The Stock Market Is Broken, Now for All to See

The historic short squeeze, engineered by a bunch of deeply cynical small traders, exposed just how rigged the market has been.

By Wolf Richter. This is the transcript of my podcast last Sunday, THE WOLF STREET REPORT.

It has finally blown into the open for all to see. The stock market has been broken for a while, for a long time, actually. The idea that the stock market is where price discovery takes place on a rational transparent basis, with ups and downs, and some amount of chaos, but free of rampant manipulations – that idea has now totally imploded.

What has been visible for a long time but now blew into the open is just how manipulated the market is, by all sides, how overleveraged the big players are because the Fed encouraged them to, and how enormous the risks are, and how crazy the trading strategies are.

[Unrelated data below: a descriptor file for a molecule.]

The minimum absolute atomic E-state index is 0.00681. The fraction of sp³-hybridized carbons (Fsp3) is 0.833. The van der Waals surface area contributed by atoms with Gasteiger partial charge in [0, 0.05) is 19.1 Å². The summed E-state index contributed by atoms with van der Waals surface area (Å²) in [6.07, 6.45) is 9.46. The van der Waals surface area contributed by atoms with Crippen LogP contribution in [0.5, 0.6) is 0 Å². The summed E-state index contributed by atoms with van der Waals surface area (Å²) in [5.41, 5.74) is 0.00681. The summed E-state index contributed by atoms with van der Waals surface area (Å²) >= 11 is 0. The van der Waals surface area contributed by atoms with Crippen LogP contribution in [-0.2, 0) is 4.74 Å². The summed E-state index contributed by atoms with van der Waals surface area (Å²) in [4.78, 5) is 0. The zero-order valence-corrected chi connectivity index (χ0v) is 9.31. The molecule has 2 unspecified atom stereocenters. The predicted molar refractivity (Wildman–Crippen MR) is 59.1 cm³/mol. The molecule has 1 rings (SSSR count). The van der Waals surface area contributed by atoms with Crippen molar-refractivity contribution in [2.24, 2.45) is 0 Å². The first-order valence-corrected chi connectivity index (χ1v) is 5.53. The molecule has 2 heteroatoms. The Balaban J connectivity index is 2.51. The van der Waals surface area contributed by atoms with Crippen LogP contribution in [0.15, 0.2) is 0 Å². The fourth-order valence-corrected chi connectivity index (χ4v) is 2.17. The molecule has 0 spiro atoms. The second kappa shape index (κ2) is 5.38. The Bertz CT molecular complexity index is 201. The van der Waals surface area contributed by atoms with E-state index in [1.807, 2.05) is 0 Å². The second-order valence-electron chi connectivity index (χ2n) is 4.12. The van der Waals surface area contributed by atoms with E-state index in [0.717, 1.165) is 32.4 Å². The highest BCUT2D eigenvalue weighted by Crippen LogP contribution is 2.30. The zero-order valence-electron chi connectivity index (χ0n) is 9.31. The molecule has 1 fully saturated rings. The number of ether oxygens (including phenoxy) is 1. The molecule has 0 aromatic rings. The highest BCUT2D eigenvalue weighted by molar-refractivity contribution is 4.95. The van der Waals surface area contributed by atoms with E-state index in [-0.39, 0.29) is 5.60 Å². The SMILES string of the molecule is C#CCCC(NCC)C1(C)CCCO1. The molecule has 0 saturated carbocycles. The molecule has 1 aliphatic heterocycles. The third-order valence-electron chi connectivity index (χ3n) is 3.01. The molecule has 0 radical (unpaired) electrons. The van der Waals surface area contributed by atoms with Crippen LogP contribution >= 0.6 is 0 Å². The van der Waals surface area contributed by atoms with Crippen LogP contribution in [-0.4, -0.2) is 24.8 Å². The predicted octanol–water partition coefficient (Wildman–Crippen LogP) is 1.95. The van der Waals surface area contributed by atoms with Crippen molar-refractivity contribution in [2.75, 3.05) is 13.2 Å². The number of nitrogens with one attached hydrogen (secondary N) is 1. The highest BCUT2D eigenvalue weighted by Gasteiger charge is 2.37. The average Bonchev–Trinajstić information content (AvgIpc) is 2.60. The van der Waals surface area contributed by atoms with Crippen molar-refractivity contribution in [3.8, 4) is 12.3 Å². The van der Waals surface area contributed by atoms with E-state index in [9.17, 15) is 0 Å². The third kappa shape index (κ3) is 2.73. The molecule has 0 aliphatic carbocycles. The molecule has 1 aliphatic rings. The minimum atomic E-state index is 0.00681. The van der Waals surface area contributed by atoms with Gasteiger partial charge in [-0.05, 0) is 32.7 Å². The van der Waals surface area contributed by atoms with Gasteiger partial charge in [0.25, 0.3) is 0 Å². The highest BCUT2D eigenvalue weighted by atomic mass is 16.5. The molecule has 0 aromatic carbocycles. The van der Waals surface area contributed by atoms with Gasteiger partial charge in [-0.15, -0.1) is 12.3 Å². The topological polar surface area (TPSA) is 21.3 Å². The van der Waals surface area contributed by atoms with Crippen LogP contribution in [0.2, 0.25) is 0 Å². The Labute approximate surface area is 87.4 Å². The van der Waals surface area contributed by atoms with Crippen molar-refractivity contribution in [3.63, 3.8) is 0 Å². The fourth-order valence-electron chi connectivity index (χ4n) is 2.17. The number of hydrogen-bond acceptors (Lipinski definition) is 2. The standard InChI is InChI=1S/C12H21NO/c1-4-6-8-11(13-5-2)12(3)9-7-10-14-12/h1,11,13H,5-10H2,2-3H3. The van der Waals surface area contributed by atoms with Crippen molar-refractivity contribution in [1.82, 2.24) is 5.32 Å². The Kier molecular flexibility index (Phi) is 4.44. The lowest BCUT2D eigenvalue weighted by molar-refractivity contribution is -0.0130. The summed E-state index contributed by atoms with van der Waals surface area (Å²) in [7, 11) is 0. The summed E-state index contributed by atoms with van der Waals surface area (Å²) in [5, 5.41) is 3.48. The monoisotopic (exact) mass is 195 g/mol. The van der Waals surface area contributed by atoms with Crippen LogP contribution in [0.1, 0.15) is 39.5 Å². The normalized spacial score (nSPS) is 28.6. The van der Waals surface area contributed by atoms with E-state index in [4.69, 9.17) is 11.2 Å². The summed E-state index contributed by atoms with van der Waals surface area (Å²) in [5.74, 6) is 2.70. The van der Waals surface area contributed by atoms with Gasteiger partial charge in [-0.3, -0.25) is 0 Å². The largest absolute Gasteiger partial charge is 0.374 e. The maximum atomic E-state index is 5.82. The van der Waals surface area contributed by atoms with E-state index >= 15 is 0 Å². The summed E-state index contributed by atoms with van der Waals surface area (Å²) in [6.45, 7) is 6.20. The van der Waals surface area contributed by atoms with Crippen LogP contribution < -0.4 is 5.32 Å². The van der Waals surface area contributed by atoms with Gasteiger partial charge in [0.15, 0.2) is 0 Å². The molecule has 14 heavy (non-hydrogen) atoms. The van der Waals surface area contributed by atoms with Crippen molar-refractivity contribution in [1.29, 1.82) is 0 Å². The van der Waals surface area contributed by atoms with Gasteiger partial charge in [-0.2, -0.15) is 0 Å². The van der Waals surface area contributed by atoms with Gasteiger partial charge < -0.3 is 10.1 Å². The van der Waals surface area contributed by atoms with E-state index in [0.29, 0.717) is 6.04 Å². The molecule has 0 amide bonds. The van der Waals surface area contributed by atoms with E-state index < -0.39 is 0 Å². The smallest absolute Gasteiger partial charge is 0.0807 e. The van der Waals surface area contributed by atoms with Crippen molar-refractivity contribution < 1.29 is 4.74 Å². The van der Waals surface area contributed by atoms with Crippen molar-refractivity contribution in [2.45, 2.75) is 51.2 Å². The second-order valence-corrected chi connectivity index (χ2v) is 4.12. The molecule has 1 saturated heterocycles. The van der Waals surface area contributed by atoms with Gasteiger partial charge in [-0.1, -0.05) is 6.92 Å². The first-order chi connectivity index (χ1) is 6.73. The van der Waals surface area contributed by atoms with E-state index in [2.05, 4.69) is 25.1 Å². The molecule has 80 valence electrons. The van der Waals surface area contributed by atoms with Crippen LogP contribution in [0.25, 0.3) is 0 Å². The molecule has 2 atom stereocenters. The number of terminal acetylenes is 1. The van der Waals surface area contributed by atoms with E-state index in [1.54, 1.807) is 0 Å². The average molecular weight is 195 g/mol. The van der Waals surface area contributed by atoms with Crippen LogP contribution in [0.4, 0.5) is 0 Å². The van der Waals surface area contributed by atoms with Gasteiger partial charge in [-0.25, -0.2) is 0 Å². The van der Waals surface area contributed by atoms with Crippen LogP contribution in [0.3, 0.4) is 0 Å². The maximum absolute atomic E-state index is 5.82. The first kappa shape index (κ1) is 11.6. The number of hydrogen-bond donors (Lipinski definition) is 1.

And the stock market soared to record out-of-whack valuations, in a terrible economy where at least 10 million people have lost their jobs and are still out of work, and where entire industries have gotten crushed. The whole thing is propped up by stimulus and bailout payments to consumers and companies alike.

And then came a new force – or rather the force wasn’t new, but the magnitude was: regular folks ganging together in the social media, particularly on Reddit’s WallStreetBets, and they were deeply cynical about the fake markets and they saw an opportunity, and they conspired to make a ton of money and push some hedge funds over the cliff, by buying long the most shorted stocks, in other words, they conspired to engineer a historic short-squeeze.

This coordinated buying by the crowd on WallStreetBets, of a handful of small most-shorted stocks, drove up their prices sometimes by 100% or more in a day, which pushed the hedge funds that were short these stocks to the brink. And it pushed online broker Robinhood to the brink. And it revealed for all to see just how broken the stock market has been.